Fellow CFRR cancer researcher Dr Paumann-Page has also been awarded $110,000 for her project investigating the new role for peroxidasin in modulating the invasive potential of cancer cells.
She says the complex process of invasion is not entirely understood, and new strategies to reduce the spread of cancer cells are needed.
“High levels of the enzyme peroxidasin have been shown to promote cancer cell invasion. We have previously shown that peroxidasin is highly elevated in invasive metastatic melanoma and invasive breast cancer cells. Moreover, we have discovered that inhibition of peroxidasin reduces invasion in these cells. However, we do not know how peroxidasin is working. Identifying underlying molecular mechanisms may provide insights into novel therapeutic approaches.”
This CMRF grant is the first awarded to new CFRR postdoctoral fellow Dr Seddon.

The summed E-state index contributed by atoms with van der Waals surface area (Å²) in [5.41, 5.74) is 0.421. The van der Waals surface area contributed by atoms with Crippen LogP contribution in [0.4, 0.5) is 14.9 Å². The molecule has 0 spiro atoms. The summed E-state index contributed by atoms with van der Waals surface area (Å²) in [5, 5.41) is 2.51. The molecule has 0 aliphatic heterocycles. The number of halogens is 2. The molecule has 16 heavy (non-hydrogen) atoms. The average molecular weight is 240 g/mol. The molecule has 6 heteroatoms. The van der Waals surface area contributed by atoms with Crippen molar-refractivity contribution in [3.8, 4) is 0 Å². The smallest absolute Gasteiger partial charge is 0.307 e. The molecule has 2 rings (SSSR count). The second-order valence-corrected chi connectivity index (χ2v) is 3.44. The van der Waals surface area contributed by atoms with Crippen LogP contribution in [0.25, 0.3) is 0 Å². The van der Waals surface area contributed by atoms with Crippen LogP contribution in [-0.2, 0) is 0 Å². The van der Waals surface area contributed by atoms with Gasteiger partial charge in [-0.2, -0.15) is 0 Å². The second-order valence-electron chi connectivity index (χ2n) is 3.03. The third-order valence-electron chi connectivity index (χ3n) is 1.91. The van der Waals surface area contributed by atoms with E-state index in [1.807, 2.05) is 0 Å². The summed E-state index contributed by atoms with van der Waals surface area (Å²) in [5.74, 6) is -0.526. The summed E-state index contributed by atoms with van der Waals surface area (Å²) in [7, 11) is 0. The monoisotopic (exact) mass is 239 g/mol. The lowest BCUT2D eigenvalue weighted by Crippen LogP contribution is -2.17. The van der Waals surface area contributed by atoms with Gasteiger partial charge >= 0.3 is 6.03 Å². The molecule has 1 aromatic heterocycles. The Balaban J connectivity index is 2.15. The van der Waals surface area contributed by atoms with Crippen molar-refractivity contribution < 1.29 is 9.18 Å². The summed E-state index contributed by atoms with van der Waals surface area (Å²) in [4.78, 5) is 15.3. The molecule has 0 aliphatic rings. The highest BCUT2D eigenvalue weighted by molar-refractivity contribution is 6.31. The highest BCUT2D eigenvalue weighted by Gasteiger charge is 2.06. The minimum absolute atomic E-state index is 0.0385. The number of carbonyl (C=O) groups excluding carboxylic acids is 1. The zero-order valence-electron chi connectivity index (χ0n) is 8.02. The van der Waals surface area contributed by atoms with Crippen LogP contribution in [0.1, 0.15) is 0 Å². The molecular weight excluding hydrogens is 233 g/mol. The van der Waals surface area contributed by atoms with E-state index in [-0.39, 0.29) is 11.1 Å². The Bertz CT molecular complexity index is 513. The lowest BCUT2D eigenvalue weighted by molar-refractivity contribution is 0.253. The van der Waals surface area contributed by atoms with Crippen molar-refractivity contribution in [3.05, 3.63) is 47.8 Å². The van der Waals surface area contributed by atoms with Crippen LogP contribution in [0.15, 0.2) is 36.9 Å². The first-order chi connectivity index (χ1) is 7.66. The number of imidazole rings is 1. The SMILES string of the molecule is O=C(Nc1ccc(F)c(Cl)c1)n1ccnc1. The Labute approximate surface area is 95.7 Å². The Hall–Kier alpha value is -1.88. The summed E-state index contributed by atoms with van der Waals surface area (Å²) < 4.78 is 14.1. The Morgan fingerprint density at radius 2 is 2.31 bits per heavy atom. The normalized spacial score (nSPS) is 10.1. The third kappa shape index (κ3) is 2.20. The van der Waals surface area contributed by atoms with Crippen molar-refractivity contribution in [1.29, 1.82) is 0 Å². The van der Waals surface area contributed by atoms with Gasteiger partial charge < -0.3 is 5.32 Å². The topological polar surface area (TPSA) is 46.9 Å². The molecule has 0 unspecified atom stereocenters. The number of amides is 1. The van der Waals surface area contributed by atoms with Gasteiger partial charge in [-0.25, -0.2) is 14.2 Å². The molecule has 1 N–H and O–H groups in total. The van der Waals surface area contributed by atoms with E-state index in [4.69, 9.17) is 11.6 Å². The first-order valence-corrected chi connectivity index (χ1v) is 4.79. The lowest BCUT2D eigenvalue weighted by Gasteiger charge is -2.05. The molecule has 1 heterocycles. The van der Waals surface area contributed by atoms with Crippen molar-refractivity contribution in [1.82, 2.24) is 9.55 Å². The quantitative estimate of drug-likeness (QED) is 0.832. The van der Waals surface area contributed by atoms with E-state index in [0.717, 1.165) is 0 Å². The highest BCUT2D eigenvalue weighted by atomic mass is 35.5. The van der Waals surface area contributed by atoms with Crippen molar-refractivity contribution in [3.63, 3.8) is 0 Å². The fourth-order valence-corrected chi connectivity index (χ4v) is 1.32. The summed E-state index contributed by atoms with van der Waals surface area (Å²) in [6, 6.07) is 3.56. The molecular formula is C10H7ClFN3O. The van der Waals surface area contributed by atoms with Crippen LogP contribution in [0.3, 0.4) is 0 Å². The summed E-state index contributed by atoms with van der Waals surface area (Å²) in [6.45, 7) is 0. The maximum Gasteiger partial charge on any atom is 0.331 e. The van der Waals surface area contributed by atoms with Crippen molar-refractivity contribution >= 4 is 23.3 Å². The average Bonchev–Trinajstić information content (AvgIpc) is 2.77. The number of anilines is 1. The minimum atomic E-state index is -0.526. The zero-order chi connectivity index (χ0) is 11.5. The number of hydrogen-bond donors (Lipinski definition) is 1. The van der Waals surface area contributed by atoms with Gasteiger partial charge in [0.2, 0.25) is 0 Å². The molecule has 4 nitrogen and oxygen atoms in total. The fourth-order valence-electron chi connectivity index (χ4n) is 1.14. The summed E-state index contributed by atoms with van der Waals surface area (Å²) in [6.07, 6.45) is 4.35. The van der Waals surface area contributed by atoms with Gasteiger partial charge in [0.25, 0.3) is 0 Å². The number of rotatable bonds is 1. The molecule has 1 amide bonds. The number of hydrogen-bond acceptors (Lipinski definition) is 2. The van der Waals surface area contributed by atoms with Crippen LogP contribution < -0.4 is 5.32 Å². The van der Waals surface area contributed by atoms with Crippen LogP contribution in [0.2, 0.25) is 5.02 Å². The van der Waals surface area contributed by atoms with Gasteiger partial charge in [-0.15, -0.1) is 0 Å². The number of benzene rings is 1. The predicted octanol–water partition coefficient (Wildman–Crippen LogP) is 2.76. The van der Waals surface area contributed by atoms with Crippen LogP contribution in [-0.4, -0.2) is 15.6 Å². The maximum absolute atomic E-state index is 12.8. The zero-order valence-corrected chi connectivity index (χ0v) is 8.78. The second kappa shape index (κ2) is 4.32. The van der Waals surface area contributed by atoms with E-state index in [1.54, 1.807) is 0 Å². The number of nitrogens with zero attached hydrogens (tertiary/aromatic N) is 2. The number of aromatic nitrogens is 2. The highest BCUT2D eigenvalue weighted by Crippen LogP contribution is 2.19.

“This is a monumental step in my research career and I feel very privileged to have been selected, to drive my own project and biomedical research interests and begin to establish myself as an independent researcher.”
Dr Seddon’s research will focus on how interactions between the gut microbiome and immune cells combine to influence the progression of colorectal cancer. She says the ultimate goal of this work is to provide a basis for the development of new therapeutic agents to combat this devastating disease.
“Rates of colorectal cancer are very high in Aotearoa New Zealand, with mounting evidence suggesting gut bacteria play a role. Colorectal tumours provide an environment where chlorine bleach from immune cells can react with amines produced by gut bacteria to make chloramines. We will investigate the ability of chloramines to alter DNA methylation in colorectal cells, and if some bacteria stimulate more chlorine production than others.”
Infectious disease and respiratory physician Dr Michael Maze from University of Otago, Christchurch’s Department of Medicine has been awarded $73,586 for his translational research into pleural infection – a common and severe condition in which fluids build up between the lungs and the chest due to a bacterial infection.